Candyman: Farewell to the Flesh

  • Reviewed by: Tim Salmons
  • Review Date: Dec 29, 2014
  • Format: Blu-ray Disc
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Candyman: Farewell to the Flesh

Director

Bill Condon

Release Date(s)

1992 (January 6, 2015)

Studio(s)

MGM (Shout!/Scream Factory)
  • Film/Program Grade: C
  • Video Grade: A-
  • Audio Grade: A-
  • Extras Grade: B-

Candyman: Farewell to the Flesh (Blu-ray Disc)

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Review

Candyman: Farewell to the Flesh, directed by Bill Condon, is the sequel to the original Candyman film, directed by Bernard Rose. The original told the story of a vengeful spirit who was murdered in life, only to return with a hook hand when summoned by saying his name five times in a mirror. Upon summoning him, he would then proceed to murder his victim using his hook hand, a hand which he lost in life. The sequel continues that story while revealing more about the Candyman’s past and his ties to a wealthy southern family.

Candyman was based upon a story by Clive Barker entitled “The Forbidden,” expanded and added to by director Bernard Rose for the first movie. Farewell to the Flesh continues the story in much of the same way, but is much further from the original story. Compared to the first film, the second is obviously less superior, but also because it’s a movie that’s a bit of a slog to get through. Instead of a college student getting wrapped up in the Candyman legend, we now have a southern family, the daughter of which is out to find the truth about the Candyman and prove her brother’s innocence when he is accused of committing the murders that the Candyman has been committing.

Unfortunately, the movie just doesn’t have that interesting of a story to tell. The problem I have with backstories is that they tend to ruin a lot of the mystique of the character at hand. While we know the backstory of the Candyman already, I don’t think dragging it out in finer detail was necessarily a good idea. It makes him less interesting and doesn’t really add anything substantially new to the story. And we’ve already seen the journey of a young, blonde female character trying to discover the truth behind the legend. Repeating that in the sequel just isn’t appealing to me. Tony Todd, Kelly Rowan, Veronica Cartwright, Bill Nunn, and Timothy Carhart are all fine actors, but they can’t really save a story that’s nothing more than exploration, or rather, re-exploration. And it doesn’t help that the movie seems a little trashy and less highbrow, including some cheap jump scares.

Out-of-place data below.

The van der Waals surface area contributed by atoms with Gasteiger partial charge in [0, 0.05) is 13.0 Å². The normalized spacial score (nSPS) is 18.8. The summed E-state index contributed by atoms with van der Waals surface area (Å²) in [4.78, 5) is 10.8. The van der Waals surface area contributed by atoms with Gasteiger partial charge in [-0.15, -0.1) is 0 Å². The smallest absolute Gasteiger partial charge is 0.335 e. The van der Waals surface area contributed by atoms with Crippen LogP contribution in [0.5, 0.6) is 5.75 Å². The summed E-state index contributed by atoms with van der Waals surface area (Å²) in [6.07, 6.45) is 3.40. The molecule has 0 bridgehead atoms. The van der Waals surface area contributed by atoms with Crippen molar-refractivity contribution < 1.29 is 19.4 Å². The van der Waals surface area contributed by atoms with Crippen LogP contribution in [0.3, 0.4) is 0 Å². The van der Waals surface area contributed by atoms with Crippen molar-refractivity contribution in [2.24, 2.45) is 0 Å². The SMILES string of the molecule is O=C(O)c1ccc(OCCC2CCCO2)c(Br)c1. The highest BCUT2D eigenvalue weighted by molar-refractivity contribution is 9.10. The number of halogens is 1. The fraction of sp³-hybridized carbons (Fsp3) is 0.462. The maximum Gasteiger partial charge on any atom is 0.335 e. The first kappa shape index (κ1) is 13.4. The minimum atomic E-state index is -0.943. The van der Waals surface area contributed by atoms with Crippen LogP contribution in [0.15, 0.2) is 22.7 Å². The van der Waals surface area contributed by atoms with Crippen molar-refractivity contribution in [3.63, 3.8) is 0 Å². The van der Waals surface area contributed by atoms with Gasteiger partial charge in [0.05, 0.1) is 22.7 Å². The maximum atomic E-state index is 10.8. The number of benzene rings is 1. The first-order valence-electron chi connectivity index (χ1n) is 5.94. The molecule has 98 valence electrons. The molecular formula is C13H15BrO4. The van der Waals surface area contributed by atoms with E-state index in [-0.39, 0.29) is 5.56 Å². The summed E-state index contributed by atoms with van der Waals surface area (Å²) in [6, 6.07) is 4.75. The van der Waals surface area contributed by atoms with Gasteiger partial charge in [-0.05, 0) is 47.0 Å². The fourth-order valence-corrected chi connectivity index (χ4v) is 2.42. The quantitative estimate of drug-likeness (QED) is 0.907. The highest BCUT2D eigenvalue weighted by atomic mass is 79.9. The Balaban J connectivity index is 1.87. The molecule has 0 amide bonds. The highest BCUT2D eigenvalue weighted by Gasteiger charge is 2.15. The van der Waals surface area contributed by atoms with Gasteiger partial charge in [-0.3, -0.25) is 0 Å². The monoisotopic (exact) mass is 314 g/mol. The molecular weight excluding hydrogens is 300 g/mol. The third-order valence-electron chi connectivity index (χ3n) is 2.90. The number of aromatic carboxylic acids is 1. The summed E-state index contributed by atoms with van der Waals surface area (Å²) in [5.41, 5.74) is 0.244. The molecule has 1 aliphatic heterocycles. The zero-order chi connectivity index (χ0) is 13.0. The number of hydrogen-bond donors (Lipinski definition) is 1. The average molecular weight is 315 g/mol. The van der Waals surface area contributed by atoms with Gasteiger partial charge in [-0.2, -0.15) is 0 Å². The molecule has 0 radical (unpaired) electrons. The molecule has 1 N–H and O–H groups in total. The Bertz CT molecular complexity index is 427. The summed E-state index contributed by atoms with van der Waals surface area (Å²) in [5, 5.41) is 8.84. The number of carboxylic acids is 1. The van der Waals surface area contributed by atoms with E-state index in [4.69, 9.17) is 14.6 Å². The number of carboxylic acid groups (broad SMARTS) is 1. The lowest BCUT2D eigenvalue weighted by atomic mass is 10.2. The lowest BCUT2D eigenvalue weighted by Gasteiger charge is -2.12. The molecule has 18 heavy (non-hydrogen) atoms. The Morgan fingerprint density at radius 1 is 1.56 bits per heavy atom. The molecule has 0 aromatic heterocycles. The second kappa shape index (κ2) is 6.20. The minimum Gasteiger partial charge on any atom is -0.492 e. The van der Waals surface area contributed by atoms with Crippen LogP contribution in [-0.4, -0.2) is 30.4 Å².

The main things that save the film are its score, which was conducted by Phillip Glass (who also scored the first film), and the cinematography by Tobias Schliessler. There are some gory moments to be had for gorehounds, as well as some terrible early CGI (somewhat of a staple for Clive Barker-related material during that time frame), but overall, it’s less satisfying than the first film, to say the least. Personally, I think it’s an attempt at a franchise that doesn’t really warrant more than one film. Be that as it may, Candyman: Farewell to the Flesh isn’t a terrible movie, but it’s not an overly interesting one, except for die-hard fans of the Candyman character himself or just Clive Barker addicts in general.

For Scream Factory’s debut of the movie on Blu-ray, you get a very commendable presentation. While the film carries over a very soft look to it, the grain structure is solid throughout with some very nice detail on display. Color reproduction is good, with reds and golds being especially strong, with skin tones looking quite accurate as well. There’s some nice deep blacks with a bit of occasional crush here or there, but some fine shadow detail and acceptable contrast and brightness levels. As for leftover film damage, it’s extremely minimal, which includes sporadic white specks and minor density moments that were very rare. There are also no signs of digital tweaking or unnecessary clean-up on display either. For the soundtrack, you have two options: English 5.1 and 2.0 DTS-HD. Both tracks are effective, but the 5.1 track really gives the soundscape more room to breathe. And while aspects of the movie’s sound is part of the reason why I don’t like the movie all that much, the LFE moments do have some life to them with the jump scares. Otherwise, dialogue is clean and clear, and the other sound effects have some nice weight to them. There isn’t a ton of speaker to speaker activity, but it’s there in short bursts. There are also subtitles in English for those who might need them.

For the supplemental section, you get a nice array, which includes an audio commentary with director Bill Condon; The Candyman Legacy, an interview with Tony Todd; Down Memory Lane, an interview with Veronica Cartwright; the film’s original theatrical trailer; and a set of previews for other Scream Factory titles. I would have liked to have heard from Clive Barker personally about his feelings towards the movie, as well as the other movies in the franchise, but oh well.

Overall, Candyman: Farewell to the Flesh has some nice things going on visually, but the story doesn’t stack up to its predecessor. It’s definitely a step down, but not quite as big of a step down as the third film Candyman 3: Day of the Dead. Again, I think it’s a franchise that never really should have been continued past one film, but that’s one man’s opinion. As for Scream Factory’s treatment of Candyman: Farewell to the Flesh goes, it’s an excellent upgrade if you’re a fan of the film.

- Tim Salmons

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